Since 1974, World Environment Day has been celebrated annually on 5 June. It aims to engage governments, businesses, and people to address pressing environmental issues. This year, the theme is “ecosystems”.
An ecosystem is a community or group of live organisms that live in and interact with each other in a specific environment. From frozen tundra to diverse forests, ecosystems are important, but modern lives mean these environments are being degraded. According to the United Nations (UN):
- Every three seconds the world loses enough forest to cover a football pitch.
- Over the last century, we have destroyed half of our wetlands.
- We’ve already lost as much as 50% of our coral reefs.
This year marks the start of the UN Decade on Ecosystem Restoration. Over the next ten years, the UN aims to transform traditional approaches to economic growth while ensuring we protect the ecosystems we depend on for future generations to enjoy.
So, why is ecosystem protection important?
Ecosystem health affects the health of people and the planet
A range of organisms make up each ecosystem, and that includes people. As a result, harming the natural world can harm communities around the world. In addition, we rely on plants and other resources from these ecosystems for medicinal purposes, restoration of ecosystems can improve the health and wellbeing of people too.
Ecosystems are crucial for managing climate change
Limiting the impact of climate change is another focus of the UN. Ecosystems play an essential role in the climate and other sustainable goals. Encouraging forest regrowth, for example, can help reduce carbon dioxide. Embracing ecosystem restoration globally can help the world keep climate change below 2C above pre-industrial levels, above which scientists have warned of catastrophic change. On the other hand, changes in the climate can devastate ecosystems, so protecting them goes hand in hand with tackling climate change.
Restoring ecosystems is complex
While the UN’s initiative focuses on restoring ecosystems, protecting existing ones is also essential. However, restoration can be incredibly difficult as ecosystems are highly varied and complex. Restoration projects must be carefully planned to achieve the right results and avoid causing further degradation.
Ecosystem restoration is a global undertaking on a massive scale. It means repairing billions of hectares of land – an area greater than China or the USA – as well as bringing back plants and animals on the brink of extinction. While that can seem like an impossible task, it can be done, and even small steps in the right direction can have a positive impact.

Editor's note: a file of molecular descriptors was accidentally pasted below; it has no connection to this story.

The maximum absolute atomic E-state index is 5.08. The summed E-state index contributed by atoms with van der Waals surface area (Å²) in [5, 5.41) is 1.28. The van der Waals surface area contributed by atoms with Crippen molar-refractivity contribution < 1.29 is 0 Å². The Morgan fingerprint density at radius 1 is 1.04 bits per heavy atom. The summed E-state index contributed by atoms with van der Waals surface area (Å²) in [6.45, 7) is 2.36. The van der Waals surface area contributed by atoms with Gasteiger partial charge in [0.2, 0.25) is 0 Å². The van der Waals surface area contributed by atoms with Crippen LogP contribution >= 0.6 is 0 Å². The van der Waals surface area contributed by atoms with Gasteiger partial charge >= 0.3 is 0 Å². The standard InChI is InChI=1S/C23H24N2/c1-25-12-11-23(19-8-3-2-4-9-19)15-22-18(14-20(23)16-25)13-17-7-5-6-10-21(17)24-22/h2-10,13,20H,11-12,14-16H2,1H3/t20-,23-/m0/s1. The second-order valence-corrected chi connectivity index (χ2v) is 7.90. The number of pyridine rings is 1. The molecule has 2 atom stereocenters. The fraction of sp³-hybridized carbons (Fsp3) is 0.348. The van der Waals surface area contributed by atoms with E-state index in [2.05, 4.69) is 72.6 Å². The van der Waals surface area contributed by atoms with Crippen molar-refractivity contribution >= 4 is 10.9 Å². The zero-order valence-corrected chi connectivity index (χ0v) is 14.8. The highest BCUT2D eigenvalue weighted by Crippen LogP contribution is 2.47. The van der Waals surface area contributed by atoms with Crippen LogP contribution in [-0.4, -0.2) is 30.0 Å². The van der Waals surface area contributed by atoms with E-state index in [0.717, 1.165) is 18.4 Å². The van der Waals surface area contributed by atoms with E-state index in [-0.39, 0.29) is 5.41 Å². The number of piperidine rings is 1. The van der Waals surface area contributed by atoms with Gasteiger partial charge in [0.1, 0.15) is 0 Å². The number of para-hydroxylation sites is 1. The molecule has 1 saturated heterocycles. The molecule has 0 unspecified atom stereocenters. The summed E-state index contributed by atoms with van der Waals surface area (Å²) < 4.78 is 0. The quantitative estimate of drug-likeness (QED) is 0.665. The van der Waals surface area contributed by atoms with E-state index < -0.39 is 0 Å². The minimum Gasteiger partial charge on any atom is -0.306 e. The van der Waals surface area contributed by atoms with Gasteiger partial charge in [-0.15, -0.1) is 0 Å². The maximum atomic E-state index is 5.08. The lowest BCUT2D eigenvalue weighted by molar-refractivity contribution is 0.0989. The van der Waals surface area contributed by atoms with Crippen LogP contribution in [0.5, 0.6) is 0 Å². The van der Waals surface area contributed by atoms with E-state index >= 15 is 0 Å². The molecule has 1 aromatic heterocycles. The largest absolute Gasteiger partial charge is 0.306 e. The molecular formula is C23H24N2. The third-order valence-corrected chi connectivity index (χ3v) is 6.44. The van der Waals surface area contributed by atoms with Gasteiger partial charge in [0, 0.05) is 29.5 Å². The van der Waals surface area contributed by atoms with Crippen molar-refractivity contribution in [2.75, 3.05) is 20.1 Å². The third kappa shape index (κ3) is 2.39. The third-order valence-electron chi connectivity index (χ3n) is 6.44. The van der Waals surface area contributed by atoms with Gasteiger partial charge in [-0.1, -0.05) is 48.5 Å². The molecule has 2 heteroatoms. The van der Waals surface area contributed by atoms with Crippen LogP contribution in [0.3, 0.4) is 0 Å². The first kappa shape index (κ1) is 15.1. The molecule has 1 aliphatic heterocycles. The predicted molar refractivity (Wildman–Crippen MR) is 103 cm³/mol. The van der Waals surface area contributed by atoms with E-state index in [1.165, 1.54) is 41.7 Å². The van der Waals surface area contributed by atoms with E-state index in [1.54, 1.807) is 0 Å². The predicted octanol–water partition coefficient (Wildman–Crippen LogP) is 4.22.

What can you do to support ecosystem restoration?
1. Go green with your shopping
Simple switches when you’re shopping can help support ecosystems by choosing goods or services that are eco-friendly. There are many ways to do this, from opting for recyclable products to shopping local. With more businesses recognising the importance of sustainability, there are more options than ever before, whether you’re shopping for new clothes or electronics.
2. Reduce and reuse
During the pandemic, consumer spending fell as non-essential shops closed. While it’s presented challenges, it may have also highlighted the things you can do without. Cutting down on purchased goods can help to preserve ecosystems. Where possible, repairing and repurposing items, rather than throwing them away, is a step in the right direction too.
3. Review your grocery shopping
Don’t forget to look at your food shopping too. There are plenty of ways to make more sustainable choices when buying food. This may include opting for organic produce, as pesticides can harm freshwater ecosystems, eating less meat and dairy, or choosing seasonal fruit and vegetables to enjoy. If you’re green-fingered, growing your own produce is a great way to make your lifestyle more sustainable.
4. Improve your local ecosystem
Urban areas occupy less than 1% of the Earth’s land surface, but are home to more than half of the global population. As a result, urban areas are highly degraded and if left unchecked we will lose even more wildlife habitat. However, there are ways to support nature in urban settings through micro-regeneration. Turning your garden into a haven for wildlife by adding pollinating plants and wild areas can ensure birds, insects and more have a home in our towns and cities too.
5. Support organisations that are working to restore ecosystems
There are numerous organisations around the world working to support and restore ecosystems that could benefit from your support. These could range from local groups to international charities. Whether you choose to lend your support by donating time to plant trees in your area or through offering a financial donation, it can add up to help reach the restoration goals set out for the next decade.